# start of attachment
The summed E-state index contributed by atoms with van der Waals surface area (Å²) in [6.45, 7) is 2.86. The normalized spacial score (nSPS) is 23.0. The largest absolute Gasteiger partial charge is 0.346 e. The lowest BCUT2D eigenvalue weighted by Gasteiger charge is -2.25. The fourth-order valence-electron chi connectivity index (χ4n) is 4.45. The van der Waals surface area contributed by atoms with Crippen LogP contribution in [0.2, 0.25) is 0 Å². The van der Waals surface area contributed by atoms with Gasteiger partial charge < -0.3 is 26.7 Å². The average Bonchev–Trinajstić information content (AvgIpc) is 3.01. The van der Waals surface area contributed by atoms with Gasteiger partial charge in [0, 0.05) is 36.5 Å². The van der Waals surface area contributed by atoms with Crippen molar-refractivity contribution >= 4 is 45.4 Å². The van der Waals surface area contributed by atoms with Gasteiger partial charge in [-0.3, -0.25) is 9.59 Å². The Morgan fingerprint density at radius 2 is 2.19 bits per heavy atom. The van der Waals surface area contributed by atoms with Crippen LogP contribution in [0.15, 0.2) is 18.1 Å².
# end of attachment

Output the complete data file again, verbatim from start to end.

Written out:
The summed E-state index contributed by atoms with van der Waals surface area (Å²) in [6.45, 7) is 2.86. The normalized spacial score (nSPS) is 23.0. The largest absolute Gasteiger partial charge is 0.346 e. The lowest BCUT2D eigenvalue weighted by Gasteiger charge is -2.25. The fourth-order valence-electron chi connectivity index (χ4n) is 4.45. The van der Waals surface area contributed by atoms with Crippen LogP contribution in [0.2, 0.25) is 0 Å². The van der Waals surface area contributed by atoms with Gasteiger partial charge < -0.3 is 26.7 Å². The average Bonchev–Trinajstić information content (AvgIpc) is 3.01. The van der Waals surface area contributed by atoms with Gasteiger partial charge in [0, 0.05) is 36.5 Å². The van der Waals surface area contributed by atoms with Crippen molar-refractivity contribution >= 4 is 45.4 Å². The van der Waals surface area contributed by atoms with Gasteiger partial charge in [-0.3, -0.25) is 9.59 Å². The Morgan fingerprint density at radius 2 is 2.19 bits per heavy atom. The van der Waals surface area contributed by atoms with Crippen LogP contribution in [0.15, 0.2) is 18.1 Å².